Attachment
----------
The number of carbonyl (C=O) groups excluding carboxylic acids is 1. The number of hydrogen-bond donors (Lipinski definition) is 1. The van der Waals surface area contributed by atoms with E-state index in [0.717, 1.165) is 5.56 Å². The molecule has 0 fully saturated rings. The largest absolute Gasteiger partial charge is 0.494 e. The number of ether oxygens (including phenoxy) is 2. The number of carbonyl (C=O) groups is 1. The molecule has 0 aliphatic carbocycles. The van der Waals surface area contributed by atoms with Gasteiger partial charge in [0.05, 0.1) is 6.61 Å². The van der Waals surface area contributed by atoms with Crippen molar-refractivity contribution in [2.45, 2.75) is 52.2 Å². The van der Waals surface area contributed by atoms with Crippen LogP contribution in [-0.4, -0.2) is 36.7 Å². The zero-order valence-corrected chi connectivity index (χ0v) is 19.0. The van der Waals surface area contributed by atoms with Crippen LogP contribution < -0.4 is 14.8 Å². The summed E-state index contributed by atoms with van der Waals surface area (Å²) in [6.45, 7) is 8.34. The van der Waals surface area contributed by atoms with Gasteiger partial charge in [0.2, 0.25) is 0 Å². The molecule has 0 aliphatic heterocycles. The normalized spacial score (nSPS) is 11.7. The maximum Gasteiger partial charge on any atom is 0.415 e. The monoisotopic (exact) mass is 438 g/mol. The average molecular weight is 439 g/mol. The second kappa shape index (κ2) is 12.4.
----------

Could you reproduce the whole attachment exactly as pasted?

The number of carbonyl (C=O) groups excluding carboxylic acids is 1. The number of hydrogen-bond donors (Lipinski definition) is 1. The van der Waals surface area contributed by atoms with E-state index in [0.717, 1.165) is 5.56 Å². The molecule has 0 fully saturated rings. The largest absolute Gasteiger partial charge is 0.494 e. The number of ether oxygens (including phenoxy) is 2. The number of carbonyl (C=O) groups is 1. The molecule has 0 aliphatic carbocycles. The van der Waals surface area contributed by atoms with Gasteiger partial charge in [0.05, 0.1) is 6.61 Å². The van der Waals surface area contributed by atoms with Crippen molar-refractivity contribution in [2.45, 2.75) is 52.2 Å². The van der Waals surface area contributed by atoms with Crippen LogP contribution in [-0.4, -0.2) is 36.7 Å². The zero-order valence-corrected chi connectivity index (χ0v) is 19.0. The van der Waals surface area contributed by atoms with Crippen LogP contribution < -0.4 is 14.8 Å². The summed E-state index contributed by atoms with van der Waals surface area (Å²) in [6.45, 7) is 8.34. The van der Waals surface area contributed by atoms with Gasteiger partial charge in [0.2, 0.25) is 0 Å². The molecule has 0 aliphatic heterocycles. The normalized spacial score (nSPS) is 11.7. The maximum Gasteiger partial charge on any atom is 0.415 e. The monoisotopic (exact) mass is 438 g/mol. The average molecular weight is 439 g/mol. The second kappa shape index (κ2) is 12.4.